Gro Harlem Brundtland
First woman Prime Minister of Norway and Deputy Chair of The Elders; a medical doctor who champions health as a human right; put sustainable development on the international agenda.
"We are individuals who are speaking without any outside pressures. In that context we can create the potential for change."
Work with The Elders
Dr Gro Harlem Brundtland has been a member of The Elders since its founding in 2007, bringing to the group her decades of experience as a global leader in public health and sustainable development. She has served as Deputy Chair since May 2013.
Dr Brundtland has joined two Elders’ delegations to Israel and the West Bank to support efforts to advance Middle East peace, and in 2012 travelled to Cairo to support Egypt's democratic transition. She has visited Greece, Turkey and Cyprus to encourage reconciliation between Greek Cypriot and Turkish Cypriot communities. In April 2011 she joined an Elders delegation to the Korean Peninsula and China in an effort to improve relations between North and South Korea.
A staunch advocate of gender equality as a prerequisite for development, Dr Brundtland travelled to Ethiopia in June 2011 to meet communities affected by child marriage and bring together experts and activists working to end this harmful practice. In February 2012 she travelled to India, where the Elders lent their support to youth activists tackling early marriage at the local level.
Dubbed the “godmother of sustainable development”, she was also part of Elders+Youngers, an intergenerational dialogue between four Elders and four young change-makers during the Rio+20 summit in June 2012.
‘Mother of the nation’
Gro Harlem Brundtland was seven years old when she enrolled in the children’s section of the Norwegian Labour Movement. She has been a member ever since, and has led the Labour Party to electoral victory three times.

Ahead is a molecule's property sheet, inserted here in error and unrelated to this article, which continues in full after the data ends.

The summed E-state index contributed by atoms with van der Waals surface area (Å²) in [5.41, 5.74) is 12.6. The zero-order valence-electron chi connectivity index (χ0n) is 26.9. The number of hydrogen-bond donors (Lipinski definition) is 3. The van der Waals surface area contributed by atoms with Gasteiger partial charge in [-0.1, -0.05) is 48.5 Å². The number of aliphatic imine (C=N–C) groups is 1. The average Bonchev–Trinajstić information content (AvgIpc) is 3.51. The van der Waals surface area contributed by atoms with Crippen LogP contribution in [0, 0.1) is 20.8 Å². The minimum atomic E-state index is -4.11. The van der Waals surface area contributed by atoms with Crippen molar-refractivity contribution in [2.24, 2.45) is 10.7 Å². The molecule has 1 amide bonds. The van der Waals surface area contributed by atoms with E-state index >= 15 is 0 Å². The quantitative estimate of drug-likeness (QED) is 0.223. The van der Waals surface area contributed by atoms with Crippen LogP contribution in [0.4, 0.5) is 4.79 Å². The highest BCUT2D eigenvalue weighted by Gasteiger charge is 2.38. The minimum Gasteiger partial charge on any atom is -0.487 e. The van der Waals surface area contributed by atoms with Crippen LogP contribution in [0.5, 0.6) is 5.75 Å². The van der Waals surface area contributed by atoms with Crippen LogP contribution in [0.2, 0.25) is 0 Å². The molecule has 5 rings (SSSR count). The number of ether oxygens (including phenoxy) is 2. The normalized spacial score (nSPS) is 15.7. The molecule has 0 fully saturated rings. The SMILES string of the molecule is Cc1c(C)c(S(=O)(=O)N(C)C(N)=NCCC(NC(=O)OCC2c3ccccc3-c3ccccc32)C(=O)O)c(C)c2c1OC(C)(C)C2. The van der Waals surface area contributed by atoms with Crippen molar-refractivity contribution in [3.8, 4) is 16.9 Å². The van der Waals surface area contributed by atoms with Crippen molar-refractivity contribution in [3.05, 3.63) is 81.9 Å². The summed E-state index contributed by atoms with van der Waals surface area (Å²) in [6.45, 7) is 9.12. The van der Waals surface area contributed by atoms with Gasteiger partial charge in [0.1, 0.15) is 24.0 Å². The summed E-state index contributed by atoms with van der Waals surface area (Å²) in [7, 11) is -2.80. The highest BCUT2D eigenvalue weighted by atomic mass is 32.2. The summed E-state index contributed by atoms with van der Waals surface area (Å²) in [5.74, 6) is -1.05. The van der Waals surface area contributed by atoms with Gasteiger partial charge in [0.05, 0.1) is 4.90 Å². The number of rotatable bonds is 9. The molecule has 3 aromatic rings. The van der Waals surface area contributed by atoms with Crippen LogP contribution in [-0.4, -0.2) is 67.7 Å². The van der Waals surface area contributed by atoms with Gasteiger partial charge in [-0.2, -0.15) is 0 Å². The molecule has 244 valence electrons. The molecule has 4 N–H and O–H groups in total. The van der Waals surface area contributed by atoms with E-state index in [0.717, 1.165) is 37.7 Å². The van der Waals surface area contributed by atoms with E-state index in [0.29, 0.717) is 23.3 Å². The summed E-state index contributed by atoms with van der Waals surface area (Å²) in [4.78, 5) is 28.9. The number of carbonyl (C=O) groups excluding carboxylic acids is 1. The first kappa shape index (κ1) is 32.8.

After spending 10 years as a physician and scientist in the Norwegian public health system, Dr Brundtland was appointed Prime Minister for the first time 1981. Aged 41, she was both the youngest person and the first woman to hold the office in Norway.
She served for more than 10 years as Prime Minister over three terms until 1996, during which time women’s representation in government significantly increased. A popular leader, Dr Brundtland is affectionately known by Norwegians as ‘Landsmoderen’ or ‘mother of the nation.’
Public health and environmental champion
Few people have had an impact on society as global as Dr Brundtland’s. As Norway’s Environment Minister from 1974 to 1979, she began to realise her vision of extending health beyond the confines of the medical world into environmental issues and human development. From 1983, as Chair of the World Commission on Environment and Development (known as the Brundtland Commission) she put sustainable development on the international agenda with the Commission’s landmark report Our Common Future in 1987.
A physician and Master of Public Health (Harvard) by training, Dr Brundtland served as Director-General of the World Health Organization from 1998 to 2003, gaining recognition for successfully negotiating an agreement on tobacco control, increasing access to life-saving drugs, working towards polio eradication and promoting awareness of the links between poverty and disease.
Dr Brundtland is a member of the United Nations Secretary-General's High Level Panel on Global Sustainability, and serves on the Board of the United Nations Foundation. She was: